Scientists of The Large Hadron Collider discover five new subatomic particles

Scientists from the European Organization for Nuclear Research (CERN) have announced the discovery of five new subatomic particles, which may help explain how the centers of atoms hold together.

According to Tara Shears, of the University of Liverpool, the discovery happened by chance, thanks to the power of the Large Hadron Collider (LHC).

The particles were discovered in the framework of the LHCb research – also known as “beauty experiment” -, intended to investigate the particles composed by the ‘beautiful’ quark (b). This is the fourth largest experiment in the Large Collider, which explores what happened just after the Big Bang gave birth to our universe.

“These particles have been hidden right in front of us for years, but the extraordinary sensitivity of the LHC particle detector has been needed to get attention,” Tara told the BBC.

Thanks to the detector LHCb was finally proved the existence of the pentaquarks – particles composed of five quarks – as well as described a series of anomalies in the disintegrations of the meson B -variation of a particle composed of two quarks. One of the main objectives of the LHCb, as well as the entire accelerator complex, is to look for a new physics beyond its standard model (the basic model that describes the transformation of elementary particles).

In July 2012, scientists working on the Large Collider made history by capturing the Higgs boson, known as the ‘particle of God’. It is a fundamental piece of the universe, thanks to which the elements get mass and whose existence was predicted by the British physicist Peter Higgs in the 60’s.

The discovery five new subatomic particles are different states of the Omega-c barium, whose existence was confirmed in 1994. For years, physicists believed in the possibility of the existence of different states of excitation of that particle, but that had never been observed.

Like neutrons and protons, the barium is made up of even smaller particles, called quarks, which are classified into six types: up, down, strange, charm, bottom and top.

Neutrons and protons are formed by “up” and “down” type quarks, which are held together by a powerful nuclear force. Physicists work with quantum chrome dynamics theory to understand these interactions, but predictions require complex calculations.

Already the baryon are formed by quarks of the types “charm” and “strange”, heavier than those of “up” and “down”. The barium Omega-c-zero and is formed by two quarks “strange” and a “quark”.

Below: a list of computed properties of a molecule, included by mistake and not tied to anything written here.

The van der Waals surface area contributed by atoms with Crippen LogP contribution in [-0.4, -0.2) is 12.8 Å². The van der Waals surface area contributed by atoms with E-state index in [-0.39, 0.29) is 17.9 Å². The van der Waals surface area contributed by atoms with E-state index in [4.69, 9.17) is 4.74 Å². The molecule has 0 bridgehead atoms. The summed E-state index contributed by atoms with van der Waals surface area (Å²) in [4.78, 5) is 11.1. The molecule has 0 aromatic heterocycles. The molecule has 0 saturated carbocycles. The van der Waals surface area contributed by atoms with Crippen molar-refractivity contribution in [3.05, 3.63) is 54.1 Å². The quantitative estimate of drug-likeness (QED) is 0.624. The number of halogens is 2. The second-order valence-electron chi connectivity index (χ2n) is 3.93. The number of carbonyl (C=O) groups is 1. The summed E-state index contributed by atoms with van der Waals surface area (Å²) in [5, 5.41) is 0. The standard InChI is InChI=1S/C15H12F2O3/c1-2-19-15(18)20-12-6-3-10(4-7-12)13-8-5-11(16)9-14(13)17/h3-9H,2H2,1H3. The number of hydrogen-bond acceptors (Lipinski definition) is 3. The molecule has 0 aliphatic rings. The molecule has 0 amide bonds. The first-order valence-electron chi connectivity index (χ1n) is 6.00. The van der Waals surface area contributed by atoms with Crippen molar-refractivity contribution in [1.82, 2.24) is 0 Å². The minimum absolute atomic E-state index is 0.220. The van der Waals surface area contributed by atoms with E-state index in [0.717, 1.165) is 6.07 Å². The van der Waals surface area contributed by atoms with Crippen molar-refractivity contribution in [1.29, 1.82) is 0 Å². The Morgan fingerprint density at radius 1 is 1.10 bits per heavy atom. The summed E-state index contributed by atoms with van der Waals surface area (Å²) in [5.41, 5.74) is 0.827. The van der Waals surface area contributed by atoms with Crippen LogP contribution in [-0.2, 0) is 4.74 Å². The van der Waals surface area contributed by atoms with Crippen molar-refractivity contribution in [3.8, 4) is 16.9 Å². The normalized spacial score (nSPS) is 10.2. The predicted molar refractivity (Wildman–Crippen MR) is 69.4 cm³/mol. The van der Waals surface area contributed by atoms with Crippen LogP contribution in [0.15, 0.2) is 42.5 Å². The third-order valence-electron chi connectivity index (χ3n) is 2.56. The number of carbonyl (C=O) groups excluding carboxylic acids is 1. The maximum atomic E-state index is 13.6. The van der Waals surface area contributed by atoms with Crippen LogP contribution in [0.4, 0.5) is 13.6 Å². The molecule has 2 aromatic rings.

In addition to that state, scientists have detected that the Omega-c-zero decays for another barium, called “Xi-c-plus”, with a “charm”, a “strange” and an “up”. In turn, this particle decays to three others: a proton p, a kaão K – and a spin π +.

five new subatomic particles

Image Credit: http://lhcb-public.web.cern.ch/lhcb-public/

For scientists, the hope is that by studying these “cousins” of neutrons and protons it will be possible to better understand the functioning of nuclear forces.

“This is an important discovery that will help you understand how quarks are linked. This should have implications not only for the better understanding of protons and neutrons, but also for the more exotic states of multiple quarks such as tetraquarks and pentaquarks, “said Greig Cowan of the University of Edinburgh in Scotland.

The newly discovered particles are not so exciting, but they remain a significant finding. By measuring their properties, physicists hope to gain a greater understanding of the nature of the nuclear force, which is the phenomenon that keeps the atomic particles together.

The Large Hadron Collider is the largest particle accelerator in the world, installed in a tunnel 27 kilometers in circumference on the border between France and Switzerland. In 2013, Thousands of physicists from dozens of countries, as well as hundreds of universities and laboratories, are involved in its development today. The laboratory has gained prominence in the international press for the detection of the Higgs Boson, popularly known as the “particle of God”.

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